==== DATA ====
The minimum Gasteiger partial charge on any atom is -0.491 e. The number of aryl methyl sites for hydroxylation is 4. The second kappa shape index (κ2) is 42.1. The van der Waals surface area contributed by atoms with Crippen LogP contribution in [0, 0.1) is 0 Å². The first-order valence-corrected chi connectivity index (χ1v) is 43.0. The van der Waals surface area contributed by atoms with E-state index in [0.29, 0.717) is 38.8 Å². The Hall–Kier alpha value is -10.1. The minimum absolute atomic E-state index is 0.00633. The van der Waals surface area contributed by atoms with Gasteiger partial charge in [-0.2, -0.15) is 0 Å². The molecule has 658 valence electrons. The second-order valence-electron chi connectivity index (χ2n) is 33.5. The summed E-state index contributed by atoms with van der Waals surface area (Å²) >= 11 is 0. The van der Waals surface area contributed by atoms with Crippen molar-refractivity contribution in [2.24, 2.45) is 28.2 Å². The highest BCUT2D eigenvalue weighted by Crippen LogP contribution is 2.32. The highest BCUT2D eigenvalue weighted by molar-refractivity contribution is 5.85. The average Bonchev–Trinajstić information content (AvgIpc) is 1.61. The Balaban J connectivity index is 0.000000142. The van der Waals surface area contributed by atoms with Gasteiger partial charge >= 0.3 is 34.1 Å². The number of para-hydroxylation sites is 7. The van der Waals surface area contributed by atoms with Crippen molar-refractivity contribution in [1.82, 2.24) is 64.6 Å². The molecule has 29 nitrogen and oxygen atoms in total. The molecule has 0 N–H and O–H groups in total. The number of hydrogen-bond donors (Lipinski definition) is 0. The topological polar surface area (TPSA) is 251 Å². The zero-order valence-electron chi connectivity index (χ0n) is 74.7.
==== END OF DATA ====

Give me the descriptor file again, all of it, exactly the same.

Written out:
The minimum Gasteiger partial charge on any atom is -0.491 e. The number of aryl methyl sites for hydroxylation is 4. The second kappa shape index (κ2) is 42.1. The van der Waals surface area contributed by atoms with Crippen LogP contribution in [0, 0.1) is 0 Å². The first-order valence-corrected chi connectivity index (χ1v) is 43.0. The van der Waals surface area contributed by atoms with E-state index in [0.29, 0.717) is 38.8 Å². The Hall–Kier alpha value is -10.1. The minimum absolute atomic E-state index is 0.00633. The van der Waals surface area contributed by atoms with Gasteiger partial charge in [-0.2, -0.15) is 0 Å². The molecule has 658 valence electrons. The second-order valence-electron chi connectivity index (χ2n) is 33.5. The summed E-state index contributed by atoms with van der Waals surface area (Å²) >= 11 is 0. The van der Waals surface area contributed by atoms with Crippen molar-refractivity contribution in [2.24, 2.45) is 28.2 Å². The highest BCUT2D eigenvalue weighted by Crippen LogP contribution is 2.32. The highest BCUT2D eigenvalue weighted by molar-refractivity contribution is 5.85. The average Bonchev–Trinajstić information content (AvgIpc) is 1.61. The Balaban J connectivity index is 0.000000142. The van der Waals surface area contributed by atoms with Gasteiger partial charge >= 0.3 is 34.1 Å². The number of para-hydroxylation sites is 7. The van der Waals surface area contributed by atoms with Crippen molar-refractivity contribution in [1.82, 2.24) is 64.6 Å². The molecule has 29 nitrogen and oxygen atoms in total. The molecule has 0 N–H and O–H groups in total. The number of hydrogen-bond donors (Lipinski definition) is 0. The topological polar surface area (TPSA) is 251 Å². The zero-order valence-electron chi connectivity index (χ0n) is 74.7.